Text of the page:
Formula for Success: More for less
A cheaper EOS D60, or more significant?
According to Canon, the EOS 10D's image quality has been improved in several areas, most notably color accuracy, lower signal-to-noise ratios at all ISO settings (from 100-3200), in low light, and for longer exposures. These advances are attributed to a refined sensor-manufacturing process and the integration of Canon's highly acclaimed DIGIC Image Processor. Canon also boasts that it is now the only manufacturer that designs and builds all of the major components of its DSLRs, including the body, image sensor, image-processing circuitry, and optics. We can't argue with them on that point. But how about the rest of the claims made for the EOS 10D?
As we mentioned earlier, the EOS 10D uses a similar CMOS imaging sensor as the D60, capturing a 6.3MP image (2048x3072 pixels) at a 2:3 aspect ratio. As a result of the smaller image sensor size (15.1x22.7mm) relative to a 35mm film frame (24x36mm), the effective focal length of a 35mm lens is magnified by 1.6X. This essentially curtails ultrawide coverage with EOS-mount Canon lenses. For example, the EF 16Ð35mm lens provided by Canon for our test delivers the equivalent field of view of a 26-56mm lens on a 35mm camera. Telephoto capability is increased in the same proportion, so a 100-300mm lens performs like a 160-480mm lens.
The EOS 10D borrows many of its exposure and metering controls directly from the older EOS D60, such as shutter- and aperture-priority, manual exposure, A-DEP (auto depth-of-field priority), and program AE. (For more on these, see the full EOS D60 test, Pop Photo). It also features similar custom functions. But now there are six program AE image modes instead of the five found on the D60, and the 10D has a built-in orientation sensor that rotates image files and automatically adjusts white balance, exposure, and focusing for vertical shots.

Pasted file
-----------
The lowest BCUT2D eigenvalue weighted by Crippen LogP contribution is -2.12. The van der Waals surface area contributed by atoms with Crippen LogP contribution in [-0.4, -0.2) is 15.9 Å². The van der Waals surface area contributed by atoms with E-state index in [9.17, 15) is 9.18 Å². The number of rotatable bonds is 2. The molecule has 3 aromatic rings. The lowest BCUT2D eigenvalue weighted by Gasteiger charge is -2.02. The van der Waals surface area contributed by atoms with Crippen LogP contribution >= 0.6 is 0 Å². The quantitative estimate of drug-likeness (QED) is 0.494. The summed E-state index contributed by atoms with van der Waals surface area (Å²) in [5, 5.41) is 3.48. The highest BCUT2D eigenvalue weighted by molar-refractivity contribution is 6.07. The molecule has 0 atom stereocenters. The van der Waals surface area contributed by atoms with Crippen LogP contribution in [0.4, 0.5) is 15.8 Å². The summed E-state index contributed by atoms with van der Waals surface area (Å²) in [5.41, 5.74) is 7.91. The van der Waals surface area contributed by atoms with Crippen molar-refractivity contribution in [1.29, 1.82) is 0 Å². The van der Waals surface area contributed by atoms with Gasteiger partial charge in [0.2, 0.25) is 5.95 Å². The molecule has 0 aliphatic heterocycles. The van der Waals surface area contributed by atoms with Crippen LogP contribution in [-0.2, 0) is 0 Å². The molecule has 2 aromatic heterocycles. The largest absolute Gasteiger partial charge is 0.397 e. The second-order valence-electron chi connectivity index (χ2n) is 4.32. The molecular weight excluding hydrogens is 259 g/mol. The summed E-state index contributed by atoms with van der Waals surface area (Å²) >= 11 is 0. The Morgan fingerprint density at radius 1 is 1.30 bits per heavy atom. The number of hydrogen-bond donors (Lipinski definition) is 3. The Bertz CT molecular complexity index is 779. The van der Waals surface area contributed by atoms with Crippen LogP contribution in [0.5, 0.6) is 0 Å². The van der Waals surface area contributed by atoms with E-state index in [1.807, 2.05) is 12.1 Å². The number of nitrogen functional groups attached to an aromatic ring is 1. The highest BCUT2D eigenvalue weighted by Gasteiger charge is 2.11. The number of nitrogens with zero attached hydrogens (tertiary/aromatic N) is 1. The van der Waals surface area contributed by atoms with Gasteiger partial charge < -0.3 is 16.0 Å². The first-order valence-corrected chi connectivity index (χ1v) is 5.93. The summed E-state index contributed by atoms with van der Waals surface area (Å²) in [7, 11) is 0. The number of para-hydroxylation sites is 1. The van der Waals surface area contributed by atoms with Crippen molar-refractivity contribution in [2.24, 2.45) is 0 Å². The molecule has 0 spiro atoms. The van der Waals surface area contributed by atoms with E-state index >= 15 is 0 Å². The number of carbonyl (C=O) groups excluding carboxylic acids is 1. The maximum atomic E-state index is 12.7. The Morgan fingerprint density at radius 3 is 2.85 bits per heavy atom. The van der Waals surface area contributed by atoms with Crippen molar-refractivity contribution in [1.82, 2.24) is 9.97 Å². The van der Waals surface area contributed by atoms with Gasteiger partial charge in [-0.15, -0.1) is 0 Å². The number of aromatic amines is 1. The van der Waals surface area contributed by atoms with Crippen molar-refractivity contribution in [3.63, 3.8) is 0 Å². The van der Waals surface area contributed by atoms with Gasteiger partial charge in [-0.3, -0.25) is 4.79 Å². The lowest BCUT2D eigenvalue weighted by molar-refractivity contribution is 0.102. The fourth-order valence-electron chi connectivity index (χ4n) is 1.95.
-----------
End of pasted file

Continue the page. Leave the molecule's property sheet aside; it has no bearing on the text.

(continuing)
Like its older siblings, the EOS 10D accepts CF Type I or II cards, including MicroDrives, but now it can simultaneously store both RAW and JPEG versions of an image. In addition to exposure and flash-bracketing modes, it features a white balance (WB) bracketing mode. In this mode, the camera will automatically store the same image three times with warm, normal, or cool white-balance settings, so shooting a full burst of nine images produces 27 files on the memory card!
The EOS 10D has shutter speeds from 30-1/4000 sec, flash-sync speeds up to 1/200 sec with the built-in flash (or up to 1/4000 sec with the Canon Speedlite 550EX set to FE flash mode). Its pop-up flash has a bit more power than the D60's, plus an AF-assist strobe light for shooting in the dark. The camera also offers a flash-exposure lock (FEL) that lets you preset flash exposure based on specific parts of a scene covered by the nine percent partial spot area. For studio shooting, the camera has a PC sync connector, which can be controlled directly from a computer via the USB connector and the supplied Canon RemoteCapture software. Other Canon software utilities include ZoomBrowser EX, PhotoStitch, and the File View Utility for converting RAW files to JPEG or TIFF; plus now Canon throws in a copy of Adobe Photoshop Elements 2.0 (a $99 value).